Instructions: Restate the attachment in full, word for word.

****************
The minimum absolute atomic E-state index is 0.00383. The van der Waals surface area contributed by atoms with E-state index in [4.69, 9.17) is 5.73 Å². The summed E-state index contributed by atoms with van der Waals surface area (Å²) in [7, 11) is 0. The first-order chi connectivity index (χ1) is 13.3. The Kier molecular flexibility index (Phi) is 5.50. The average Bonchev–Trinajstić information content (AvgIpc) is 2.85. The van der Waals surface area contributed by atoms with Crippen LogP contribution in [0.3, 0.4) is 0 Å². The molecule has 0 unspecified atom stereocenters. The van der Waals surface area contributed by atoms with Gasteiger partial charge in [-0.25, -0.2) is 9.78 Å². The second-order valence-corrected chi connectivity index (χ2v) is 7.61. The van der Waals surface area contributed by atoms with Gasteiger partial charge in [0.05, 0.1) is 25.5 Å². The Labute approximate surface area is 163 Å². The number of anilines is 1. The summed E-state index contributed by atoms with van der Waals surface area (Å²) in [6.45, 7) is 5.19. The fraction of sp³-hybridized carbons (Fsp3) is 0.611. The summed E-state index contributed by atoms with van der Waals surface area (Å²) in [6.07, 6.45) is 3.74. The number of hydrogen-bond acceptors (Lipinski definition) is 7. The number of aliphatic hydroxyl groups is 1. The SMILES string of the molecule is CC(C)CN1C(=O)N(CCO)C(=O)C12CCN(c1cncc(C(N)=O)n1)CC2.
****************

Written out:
The minimum absolute atomic E-state index is 0.00383. The van der Waals surface area contributed by atoms with E-state index in [4.69, 9.17) is 5.73 Å². The summed E-state index contributed by atoms with van der Waals surface area (Å²) in [7, 11) is 0. The first-order chi connectivity index (χ1) is 13.3. The Kier molecular flexibility index (Phi) is 5.50. The average Bonchev–Trinajstić information content (AvgIpc) is 2.85. The van der Waals surface area contributed by atoms with Crippen LogP contribution in [0.3, 0.4) is 0 Å². The molecule has 0 unspecified atom stereocenters. The van der Waals surface area contributed by atoms with Gasteiger partial charge in [-0.25, -0.2) is 9.78 Å². The second-order valence-corrected chi connectivity index (χ2v) is 7.61. The van der Waals surface area contributed by atoms with Gasteiger partial charge in [0.05, 0.1) is 25.5 Å². The Labute approximate surface area is 163 Å². The number of anilines is 1. The summed E-state index contributed by atoms with van der Waals surface area (Å²) in [6.45, 7) is 5.19. The fraction of sp³-hybridized carbons (Fsp3) is 0.611. The summed E-state index contributed by atoms with van der Waals surface area (Å²) in [6.07, 6.45) is 3.74. The number of hydrogen-bond acceptors (Lipinski definition) is 7. The number of aliphatic hydroxyl groups is 1. The SMILES string of the molecule is CC(C)CN1C(=O)N(CCO)C(=O)C12CCN(c1cncc(C(N)=O)n1)CC2.